Friday, February 19, 2016

African Scarification Meets Arlington Art

I'm jogging along last night when I ran by a statue I've been by plenty of times, but this time, something caught my eye:

Specifically, these patterns:

Notice the two stacks of three dots each? That's the standard arrangement for braille. If that's the case, then I was looking at a secret message, hidden in plain sight. How cool is that?

Next to the statue is a plaque explaining the piece of art in front of me. It's also documented here:

Artist Winnie Owens-Hart is a native of Halls Hill/High View Park (HHHVP), the neighborhood this park commemorates. Owens-Hart was commissioned to develop artwork reflective of the history and values of this predominantly African-American community. Interested in symbolizing HHHVP’s strong sense of community, the artist designed The Family, a monumental steel sculpture of a man, woman, and child with clasped hands. Arranged in a triangular configuration, this grouping symbolizes unity among families and residents of the neighborhood. The woman’s skirt is beautified with patterned relief, representative of traditional African scarification. Within this design is Braille text that acknowledges the vital role families play in the neighborhood. Five letters, HHHVP, stand on the west side of the park and provide prominent neighborhood identification.

Turns out, there is a braille message written in the statue. I snapped a few close up photos and this morning I did a little decoding:

I won't reveal the entire text, but one section of the statue reads:

Halls Hill
High View
African American
Families Are Our

So what's up with the use of braille? My first guess was that some prominent person in the neighborhood had been blind, or worked with blind. But this isn't the case. Instead, I think the big clue is the mention above of African scarification. A quick Google Search is all it took to educate me on Scarification. The concept is in the same vein as tattooing (making a permanent mark on your body), but no big surprise, uses scaring to accomplish this. Sounds pretty awful to me, but I suppose it's no different than getting a tattoo; it's either your thing, or it isn't.

From reading up on scarification, it does appear that it had a practical use: it could be used as a reliable way to identify yourself or convey some critical piece of information (such as which tribe/clan you belonged to). And so it is with our braille message: to the untrained eye, it appears as an interesting geometric design, but to those in the know it passes along vital information.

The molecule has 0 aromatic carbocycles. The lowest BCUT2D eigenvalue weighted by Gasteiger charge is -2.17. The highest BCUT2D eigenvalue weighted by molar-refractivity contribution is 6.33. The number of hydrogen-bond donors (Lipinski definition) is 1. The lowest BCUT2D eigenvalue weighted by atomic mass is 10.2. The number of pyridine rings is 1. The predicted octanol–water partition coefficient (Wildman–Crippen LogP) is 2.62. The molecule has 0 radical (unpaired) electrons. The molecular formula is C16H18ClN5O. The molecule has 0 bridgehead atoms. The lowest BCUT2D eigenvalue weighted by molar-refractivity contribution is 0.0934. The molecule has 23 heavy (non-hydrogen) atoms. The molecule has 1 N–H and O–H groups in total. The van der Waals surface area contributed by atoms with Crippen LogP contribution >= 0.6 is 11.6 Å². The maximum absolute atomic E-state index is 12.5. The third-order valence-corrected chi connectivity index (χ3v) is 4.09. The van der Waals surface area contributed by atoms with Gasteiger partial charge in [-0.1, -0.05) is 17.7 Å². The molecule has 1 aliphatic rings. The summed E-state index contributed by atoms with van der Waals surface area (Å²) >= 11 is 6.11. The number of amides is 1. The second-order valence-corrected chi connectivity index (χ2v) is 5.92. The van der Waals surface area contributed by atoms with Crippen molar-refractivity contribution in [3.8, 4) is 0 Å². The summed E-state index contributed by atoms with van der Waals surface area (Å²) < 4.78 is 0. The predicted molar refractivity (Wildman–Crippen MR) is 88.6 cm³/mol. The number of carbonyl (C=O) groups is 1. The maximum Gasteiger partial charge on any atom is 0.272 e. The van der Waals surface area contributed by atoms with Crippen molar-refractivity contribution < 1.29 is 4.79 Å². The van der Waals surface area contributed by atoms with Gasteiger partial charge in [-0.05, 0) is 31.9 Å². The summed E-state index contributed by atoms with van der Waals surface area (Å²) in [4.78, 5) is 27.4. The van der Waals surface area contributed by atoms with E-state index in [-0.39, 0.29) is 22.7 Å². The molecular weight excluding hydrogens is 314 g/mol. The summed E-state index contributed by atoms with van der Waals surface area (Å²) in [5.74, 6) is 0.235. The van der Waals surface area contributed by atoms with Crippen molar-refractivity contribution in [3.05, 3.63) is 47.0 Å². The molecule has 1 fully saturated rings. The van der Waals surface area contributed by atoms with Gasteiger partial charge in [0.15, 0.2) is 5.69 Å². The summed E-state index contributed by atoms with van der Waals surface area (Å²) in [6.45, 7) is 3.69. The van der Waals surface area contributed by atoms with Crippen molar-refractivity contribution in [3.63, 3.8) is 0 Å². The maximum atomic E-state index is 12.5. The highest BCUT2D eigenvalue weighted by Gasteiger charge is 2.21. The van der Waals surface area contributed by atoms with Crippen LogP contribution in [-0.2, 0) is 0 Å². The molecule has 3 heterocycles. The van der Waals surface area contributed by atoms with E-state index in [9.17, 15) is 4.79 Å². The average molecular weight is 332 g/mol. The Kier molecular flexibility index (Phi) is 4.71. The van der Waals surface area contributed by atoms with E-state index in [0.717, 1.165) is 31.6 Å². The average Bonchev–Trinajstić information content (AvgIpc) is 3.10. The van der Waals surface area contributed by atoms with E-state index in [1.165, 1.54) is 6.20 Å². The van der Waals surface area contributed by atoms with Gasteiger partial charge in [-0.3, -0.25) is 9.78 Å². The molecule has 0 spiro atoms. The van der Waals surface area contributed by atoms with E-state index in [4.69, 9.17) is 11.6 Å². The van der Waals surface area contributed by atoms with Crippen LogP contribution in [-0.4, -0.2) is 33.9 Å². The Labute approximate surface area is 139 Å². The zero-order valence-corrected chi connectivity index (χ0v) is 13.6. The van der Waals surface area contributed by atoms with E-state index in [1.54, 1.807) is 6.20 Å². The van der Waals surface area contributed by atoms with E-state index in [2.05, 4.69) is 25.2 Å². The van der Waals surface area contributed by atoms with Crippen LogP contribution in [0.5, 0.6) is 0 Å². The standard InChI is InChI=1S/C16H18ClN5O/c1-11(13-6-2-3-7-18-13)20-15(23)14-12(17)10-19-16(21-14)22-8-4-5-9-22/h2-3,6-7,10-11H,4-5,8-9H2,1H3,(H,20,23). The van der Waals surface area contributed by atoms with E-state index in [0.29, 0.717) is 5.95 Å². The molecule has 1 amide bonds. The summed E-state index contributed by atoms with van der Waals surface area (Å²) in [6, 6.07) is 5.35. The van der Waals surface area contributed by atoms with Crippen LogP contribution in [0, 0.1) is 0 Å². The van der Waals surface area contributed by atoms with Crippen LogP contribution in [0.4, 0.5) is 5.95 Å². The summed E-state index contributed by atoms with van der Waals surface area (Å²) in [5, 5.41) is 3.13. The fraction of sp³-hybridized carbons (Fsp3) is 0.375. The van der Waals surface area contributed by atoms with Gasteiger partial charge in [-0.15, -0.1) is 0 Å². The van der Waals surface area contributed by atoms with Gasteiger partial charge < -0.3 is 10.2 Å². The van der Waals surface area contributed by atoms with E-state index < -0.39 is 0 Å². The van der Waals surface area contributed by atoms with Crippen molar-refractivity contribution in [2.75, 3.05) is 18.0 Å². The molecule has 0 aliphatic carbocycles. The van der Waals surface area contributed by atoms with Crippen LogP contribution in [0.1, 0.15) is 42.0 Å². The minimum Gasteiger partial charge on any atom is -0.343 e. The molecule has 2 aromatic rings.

The use of an African tradition makes sense, as this particular neighborhood is featured prominently in Arlington's African American history.

I've got to say that I'm impressed with the artist's choices here. They manage to convey an important message and do so in a way that only serves to strengthen that message.

A few related links. First, the FDR Memorial features braille too, but folks were pretty upset about its use. Read about the controversy here. I've got opinions on this, but I'll save them for another blog post. Second, this video on art appreciation still resonates with me, and was in the back of my head while I was examining the above piece. Definitely worth watching.

Update: So here's an observation I had over the weekend: it's easy for me to dismiss scarification as, well, barbaric. Yet, as a Jew, I fully embrace and appreciate the important right of circumcision. And what's the difference between scarification and circumcision? Effectively, none Far less than I'd imagined. They both serve to provide an indelible mark that shows devotion and membership to a particular.


  1. Thanks Hilary, and great seeing you at shul today!



Related Posts with Thumbnails